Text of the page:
Other intersections and road safety matters also got attention and investment at the conference. This year, the government will have fulfilled its commitment to spend $100 million over five years to work on turning lanes, streetlights, flashing warning lights, rumble strips, crosswalks and sightline improvements. This work often had a big impact on communities, Cockrill said. Other contributions to improving safety include spending millions on pavement marking, increasing the budget for signs and ditch mowing. 

Saskatchewan’s transportation infrastructure allows it to meet the world’s needs by safely and efficiently shipping our commodities from agriculture, mining and forestry to the world at competitive rates. Saskatchewan ships to 165 countries around the world and in 2021, the province exported a record $37 billion in goods.

Almost $63 million will be spent to repair and rebuild bridges and replace over 100 culverts across Saskatchewan. Major bridge projects include replacing the Montreal River Bridge on Highway 2 in the La Ronge area as well as rebuilding the Highway 6 bridge over the Ring Road at the south end of Regina. 

Cockrill encouraged those present at the conference to learn from an example out of Moosomin for “how to get stuff done” in the province. Moosomin’s airport needed improving so the air ambulance could land on the runway, which was too short. So, patients were being transferred by ambulance to Virden, Man., where Saskatchewan’s air ambulance could land. 

Many residents from the Moosomin area worked together to stay in contact with the Ministry of Highways and Infrastructure office to explain their situation. A partnership was formed in the area between various municipalities as well as a local employer, Nutrien, which the province joined to provide $1.3 million to extend the runway.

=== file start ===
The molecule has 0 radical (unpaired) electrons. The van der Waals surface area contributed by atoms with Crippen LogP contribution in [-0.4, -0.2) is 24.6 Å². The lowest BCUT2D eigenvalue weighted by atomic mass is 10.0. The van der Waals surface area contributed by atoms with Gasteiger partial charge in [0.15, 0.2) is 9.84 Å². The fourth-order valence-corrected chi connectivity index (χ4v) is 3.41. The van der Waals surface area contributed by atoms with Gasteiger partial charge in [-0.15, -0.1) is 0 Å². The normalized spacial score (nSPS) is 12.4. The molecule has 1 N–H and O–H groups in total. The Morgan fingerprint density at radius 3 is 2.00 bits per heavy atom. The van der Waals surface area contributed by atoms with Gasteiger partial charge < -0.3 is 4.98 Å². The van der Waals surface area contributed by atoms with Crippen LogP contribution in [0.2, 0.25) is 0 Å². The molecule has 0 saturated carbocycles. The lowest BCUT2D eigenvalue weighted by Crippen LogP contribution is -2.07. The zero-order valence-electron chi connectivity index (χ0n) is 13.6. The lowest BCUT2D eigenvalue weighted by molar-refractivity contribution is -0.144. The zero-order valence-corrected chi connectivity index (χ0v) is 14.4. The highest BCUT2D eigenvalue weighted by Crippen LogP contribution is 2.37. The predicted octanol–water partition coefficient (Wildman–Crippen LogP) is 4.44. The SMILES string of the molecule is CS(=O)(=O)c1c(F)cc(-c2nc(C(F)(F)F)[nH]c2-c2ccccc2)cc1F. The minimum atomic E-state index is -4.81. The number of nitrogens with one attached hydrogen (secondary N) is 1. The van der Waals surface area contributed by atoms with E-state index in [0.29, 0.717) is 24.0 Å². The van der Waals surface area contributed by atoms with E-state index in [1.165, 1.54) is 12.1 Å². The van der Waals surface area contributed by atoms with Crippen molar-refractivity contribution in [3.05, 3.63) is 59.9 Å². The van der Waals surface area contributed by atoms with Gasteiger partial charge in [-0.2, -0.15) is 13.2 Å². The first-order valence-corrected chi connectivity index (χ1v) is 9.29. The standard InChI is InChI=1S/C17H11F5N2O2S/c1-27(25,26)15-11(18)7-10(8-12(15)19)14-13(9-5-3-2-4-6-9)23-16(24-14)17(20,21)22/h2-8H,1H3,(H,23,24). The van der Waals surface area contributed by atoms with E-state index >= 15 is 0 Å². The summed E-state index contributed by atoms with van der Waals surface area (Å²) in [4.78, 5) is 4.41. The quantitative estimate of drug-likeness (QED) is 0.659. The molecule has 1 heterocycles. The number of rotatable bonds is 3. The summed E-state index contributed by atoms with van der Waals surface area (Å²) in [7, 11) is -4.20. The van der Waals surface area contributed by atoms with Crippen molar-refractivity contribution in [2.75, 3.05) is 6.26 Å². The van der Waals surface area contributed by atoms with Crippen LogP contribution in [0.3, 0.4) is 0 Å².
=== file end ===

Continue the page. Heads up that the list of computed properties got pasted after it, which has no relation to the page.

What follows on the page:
Cockrill encouraged communities and regions who have a project to discuss with government to contact him about their concerns to make him aware of the opportunity to meet. He said this budget provided urban municipalities $6.6 million and rural municipalities $15 million to support their transportation needs. 

Cockrill spent some time explaining the investment being made in northern Saskatchewan and its significance. He said this budget invests $89.4 million to build, operate and maintain the transportation system in northern Saskatchewan, including gravel road improvements on Highway 924 northeast of Green Lake and continuing to work on Saskatchewan’s portion of the Garson Lake Road. A one-time investment of $6 million for gravel work and brush clearing supports the northern population and the province’s forestry industry, which Cockrill said is an important sector for the province that is poised to grow because of private investment.